Dozens of families that occupied approximately 30 apartments in an East Harlem apartment house found themselves out on the street yesterday, with what little belongings they could gather together as they were hustled from their homes. The Dept. of Buildings condemned the structure on 2nd Ave. and 120th St., noting that several partitions had recently been removed from the building's basement, causing the building's floor to sag in a sign of potential imminent collapse.
In March, the DOB came under extreme criticism for failing to follow up on a building on 124th St. that crumbled and then collapsed under its own weight, causing the suspension of Metro-North traffic and creating a major commuter headache. The DOB admitted that it knew that the building was in danger of collapse, but that it never followed through on the matter.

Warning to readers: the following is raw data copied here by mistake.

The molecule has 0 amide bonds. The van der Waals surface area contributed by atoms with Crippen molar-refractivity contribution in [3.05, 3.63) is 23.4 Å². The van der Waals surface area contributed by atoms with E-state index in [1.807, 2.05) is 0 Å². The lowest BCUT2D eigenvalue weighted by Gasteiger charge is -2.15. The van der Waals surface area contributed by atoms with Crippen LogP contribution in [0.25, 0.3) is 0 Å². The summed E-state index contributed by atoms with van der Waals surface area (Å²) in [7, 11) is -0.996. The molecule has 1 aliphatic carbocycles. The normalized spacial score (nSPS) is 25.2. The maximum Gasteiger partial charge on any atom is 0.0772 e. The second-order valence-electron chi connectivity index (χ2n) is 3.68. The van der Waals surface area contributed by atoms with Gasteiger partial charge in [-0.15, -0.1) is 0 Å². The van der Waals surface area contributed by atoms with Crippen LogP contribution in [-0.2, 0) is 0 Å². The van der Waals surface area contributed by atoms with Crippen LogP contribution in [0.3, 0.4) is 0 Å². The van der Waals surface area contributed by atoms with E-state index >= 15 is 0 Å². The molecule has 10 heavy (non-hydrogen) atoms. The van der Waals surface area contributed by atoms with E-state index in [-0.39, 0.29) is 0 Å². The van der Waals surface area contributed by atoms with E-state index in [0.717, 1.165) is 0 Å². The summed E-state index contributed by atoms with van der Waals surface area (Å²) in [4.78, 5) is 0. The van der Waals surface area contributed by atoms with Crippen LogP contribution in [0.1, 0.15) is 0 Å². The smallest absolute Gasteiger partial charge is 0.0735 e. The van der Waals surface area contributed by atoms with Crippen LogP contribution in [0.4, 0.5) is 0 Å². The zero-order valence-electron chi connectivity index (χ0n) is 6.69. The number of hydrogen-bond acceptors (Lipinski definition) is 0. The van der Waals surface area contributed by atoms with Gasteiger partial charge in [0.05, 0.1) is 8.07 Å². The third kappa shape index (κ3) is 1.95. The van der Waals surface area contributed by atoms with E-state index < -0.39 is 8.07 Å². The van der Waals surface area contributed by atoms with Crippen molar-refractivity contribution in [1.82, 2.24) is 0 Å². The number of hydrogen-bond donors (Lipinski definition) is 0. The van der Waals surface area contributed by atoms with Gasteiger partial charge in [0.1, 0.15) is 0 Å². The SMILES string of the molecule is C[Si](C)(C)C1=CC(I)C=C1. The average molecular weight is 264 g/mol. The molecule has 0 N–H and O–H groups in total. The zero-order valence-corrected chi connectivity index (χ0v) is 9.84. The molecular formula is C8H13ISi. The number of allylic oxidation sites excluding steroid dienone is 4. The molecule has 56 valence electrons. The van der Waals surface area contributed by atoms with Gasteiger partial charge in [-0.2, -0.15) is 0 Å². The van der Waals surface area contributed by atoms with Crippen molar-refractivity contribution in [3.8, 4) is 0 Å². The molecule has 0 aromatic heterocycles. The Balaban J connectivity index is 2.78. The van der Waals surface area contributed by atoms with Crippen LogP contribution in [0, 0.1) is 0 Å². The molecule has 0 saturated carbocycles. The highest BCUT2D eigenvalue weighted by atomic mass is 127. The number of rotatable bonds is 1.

Dept. Commissioner Patricia Lancaster resigned her position several weeks later in the wake of a crane collapse that killed four people and brought to light that regulations and complaints were being ignored, and some building inspectors simply were faking their jobs. The political pressure and a growing backlash against New York City's runaway building boom soon proved too much for Lancaster.
It appears that the DOB is no longer taking any chances with people's lives, even if it does leave them out on the street. The Harlem residents who now find themselves without a home are being aided by the Red Cross.